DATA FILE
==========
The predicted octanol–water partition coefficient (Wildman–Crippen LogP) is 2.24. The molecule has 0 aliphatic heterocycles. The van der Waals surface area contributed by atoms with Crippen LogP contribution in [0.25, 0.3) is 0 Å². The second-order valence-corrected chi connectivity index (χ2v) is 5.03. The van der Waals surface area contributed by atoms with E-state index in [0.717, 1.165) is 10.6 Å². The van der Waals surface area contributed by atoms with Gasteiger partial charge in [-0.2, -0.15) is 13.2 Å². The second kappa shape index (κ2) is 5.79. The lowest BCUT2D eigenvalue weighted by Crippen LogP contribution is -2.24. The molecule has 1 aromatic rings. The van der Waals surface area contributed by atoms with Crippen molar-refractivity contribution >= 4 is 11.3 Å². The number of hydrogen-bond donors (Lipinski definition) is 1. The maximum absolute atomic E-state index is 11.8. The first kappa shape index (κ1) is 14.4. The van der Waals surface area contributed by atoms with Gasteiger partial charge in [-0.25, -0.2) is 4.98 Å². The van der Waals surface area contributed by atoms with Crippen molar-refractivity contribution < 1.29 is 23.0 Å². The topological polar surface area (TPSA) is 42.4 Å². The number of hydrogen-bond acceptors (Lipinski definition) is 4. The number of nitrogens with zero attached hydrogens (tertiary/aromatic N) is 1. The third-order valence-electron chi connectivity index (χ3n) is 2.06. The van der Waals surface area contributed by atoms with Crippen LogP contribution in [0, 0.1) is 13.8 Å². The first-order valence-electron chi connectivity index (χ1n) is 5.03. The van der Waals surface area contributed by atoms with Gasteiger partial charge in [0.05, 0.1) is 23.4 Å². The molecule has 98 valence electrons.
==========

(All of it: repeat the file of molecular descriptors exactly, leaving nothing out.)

The predicted octanol–water partition coefficient (Wildman–Crippen LogP) is 2.24. The molecule has 0 aliphatic heterocycles. The van der Waals surface area contributed by atoms with Crippen LogP contribution in [0.25, 0.3) is 0 Å². The second-order valence-corrected chi connectivity index (χ2v) is 5.03. The van der Waals surface area contributed by atoms with E-state index in [0.717, 1.165) is 10.6 Å². The van der Waals surface area contributed by atoms with Gasteiger partial charge in [-0.2, -0.15) is 13.2 Å². The second kappa shape index (κ2) is 5.79. The lowest BCUT2D eigenvalue weighted by Crippen LogP contribution is -2.24. The molecule has 1 aromatic rings. The van der Waals surface area contributed by atoms with Crippen molar-refractivity contribution >= 4 is 11.3 Å². The number of hydrogen-bond donors (Lipinski definition) is 1. The maximum absolute atomic E-state index is 11.8. The first kappa shape index (κ1) is 14.4. The van der Waals surface area contributed by atoms with Gasteiger partial charge in [-0.25, -0.2) is 4.98 Å². The van der Waals surface area contributed by atoms with Crippen molar-refractivity contribution < 1.29 is 23.0 Å². The topological polar surface area (TPSA) is 42.4 Å². The number of hydrogen-bond acceptors (Lipinski definition) is 4. The number of nitrogens with zero attached hydrogens (tertiary/aromatic N) is 1. The third-order valence-electron chi connectivity index (χ3n) is 2.06. The van der Waals surface area contributed by atoms with Crippen LogP contribution in [0, 0.1) is 13.8 Å². The first-order valence-electron chi connectivity index (χ1n) is 5.03. The van der Waals surface area contributed by atoms with Gasteiger partial charge in [0.05, 0.1) is 23.4 Å². The molecule has 98 valence electrons.